This was more powerful than I was expecting. It’s a fairly well-known story at this point, but the nuances in the story really make it something special. Barry Windsor-Smith wrote and drew this story in Marvel Comics Presents, which was the first time they had really tried to explain how Wolverine had become the person that he is. What struck me was the fact that he’s really a victim in this tale. While we know he’s not necessarily a “good” man, he’s still a man…at least at the beginning of the story. Department X kidnaps him and turns him into a monster. Along the way, you see the adamantium bonding process. You see the pain that it causes him. You also see the carnage that ensues when he breaks free and goes berserk in the compound. Sure, you have that “Death Star moment”, when you realize that some of these folks were independent contractors and whatnot but many of them laughed as the program treated Logan like an animal. As you see him slaughter them, you know that he’s justified in what he’s doing. No man should ever been put in that position. As you read Weapon X, you watch as a man is stripped of his humanity. If you never read another Wolverine story, you’d understand why he’s so angry. He has every right to be.


Wolverine: Origin

When this was first announced, comic fandom shat a collective brick. How could they reveal Wolverine’s origin?! That would kill his mystique! Little did we know that this story  wouldn’t really contribute much to the Wolverine mythos. Some define “origin” as “the beginning of something’s existence”. They could’ve released 4 issues of Wolverine coming out of his mother’s vagina, and it would have been classified as an “origin”. All we learned was where he came from, but we still didn’t learn much more from Origin. Here are the bulletpoints:

-His birth name was James Howlett; he takes the name “Logan” (which was the name of the groundskeeper) once he runs away from his old life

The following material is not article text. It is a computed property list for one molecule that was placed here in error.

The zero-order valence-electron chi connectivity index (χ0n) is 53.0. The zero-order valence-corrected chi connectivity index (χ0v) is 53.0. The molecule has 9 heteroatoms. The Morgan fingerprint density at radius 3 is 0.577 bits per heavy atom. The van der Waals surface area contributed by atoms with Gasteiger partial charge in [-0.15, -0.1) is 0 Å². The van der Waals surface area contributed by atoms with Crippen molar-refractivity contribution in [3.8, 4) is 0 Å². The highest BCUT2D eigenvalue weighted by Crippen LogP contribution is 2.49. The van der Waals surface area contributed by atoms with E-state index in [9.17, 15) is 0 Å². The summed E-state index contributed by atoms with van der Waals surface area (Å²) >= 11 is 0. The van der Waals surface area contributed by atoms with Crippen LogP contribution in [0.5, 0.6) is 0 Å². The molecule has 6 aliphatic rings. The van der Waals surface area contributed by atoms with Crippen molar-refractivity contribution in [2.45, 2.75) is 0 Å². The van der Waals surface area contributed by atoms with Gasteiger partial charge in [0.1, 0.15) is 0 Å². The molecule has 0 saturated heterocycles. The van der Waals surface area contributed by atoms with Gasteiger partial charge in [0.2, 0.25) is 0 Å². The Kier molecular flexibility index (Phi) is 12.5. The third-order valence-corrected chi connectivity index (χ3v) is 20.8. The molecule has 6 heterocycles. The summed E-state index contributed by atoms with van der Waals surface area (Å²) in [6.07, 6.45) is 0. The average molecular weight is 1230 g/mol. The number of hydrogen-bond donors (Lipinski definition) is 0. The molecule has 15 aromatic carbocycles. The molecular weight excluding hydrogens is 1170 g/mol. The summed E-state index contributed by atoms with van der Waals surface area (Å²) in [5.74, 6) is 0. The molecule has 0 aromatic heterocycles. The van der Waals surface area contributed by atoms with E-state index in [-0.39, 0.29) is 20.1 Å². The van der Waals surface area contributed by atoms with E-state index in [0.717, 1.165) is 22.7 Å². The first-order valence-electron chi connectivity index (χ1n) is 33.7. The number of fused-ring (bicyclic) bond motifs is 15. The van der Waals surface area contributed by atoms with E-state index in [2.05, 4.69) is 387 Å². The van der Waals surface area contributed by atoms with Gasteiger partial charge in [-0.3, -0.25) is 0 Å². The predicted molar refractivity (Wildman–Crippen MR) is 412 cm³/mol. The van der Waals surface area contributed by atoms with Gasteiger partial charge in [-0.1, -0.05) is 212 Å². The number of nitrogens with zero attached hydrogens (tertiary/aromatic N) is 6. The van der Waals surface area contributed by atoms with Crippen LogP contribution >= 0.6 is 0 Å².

-He was from a rich family, but the groundskeeper is probably his real father, as a dalliance between he and Mrs Howlett was implied

-He was cast out after one fateful night when basically everyone in his house was murdered from various circumstances

-We find out why he has an affinity for redheads

-He also has a brother out there somewhere, who eventually comes back in Wolverine: The End

He runs away, becomes a cagefighter, and that’s pretty much it. This project was ordered by Bill Jemas, and it seemed like it was the beginning of a larger project. Not that it had to be an ongoing series, but it did feel like they could return to the well anytime they needed to boost the bottom line. That, however, didn’t exactly come to pass. The Origin storyline seemed to culminate in the Wolverine: The End, though many of these events have been contradicted since, especially by the “Old Man Logan” storyline. It’s important to note that Origin and The End were both written by Paul Jenkins, allowing him to expand on his ideas. Eventually, Marvel released a Wolverine: Origins ongoing series, which meant to fill in some gaps but it seemed to “dance between the raindrops” of continuity. It was written by Daniel Way, and introduced such concepts as Romulus and Wolverine’s pre Weapon X life. The series lasted for 50 issues, but it didn’t really fill in many gaps, nor have we had a sequel that picks up immediately after the initial Jenkins story.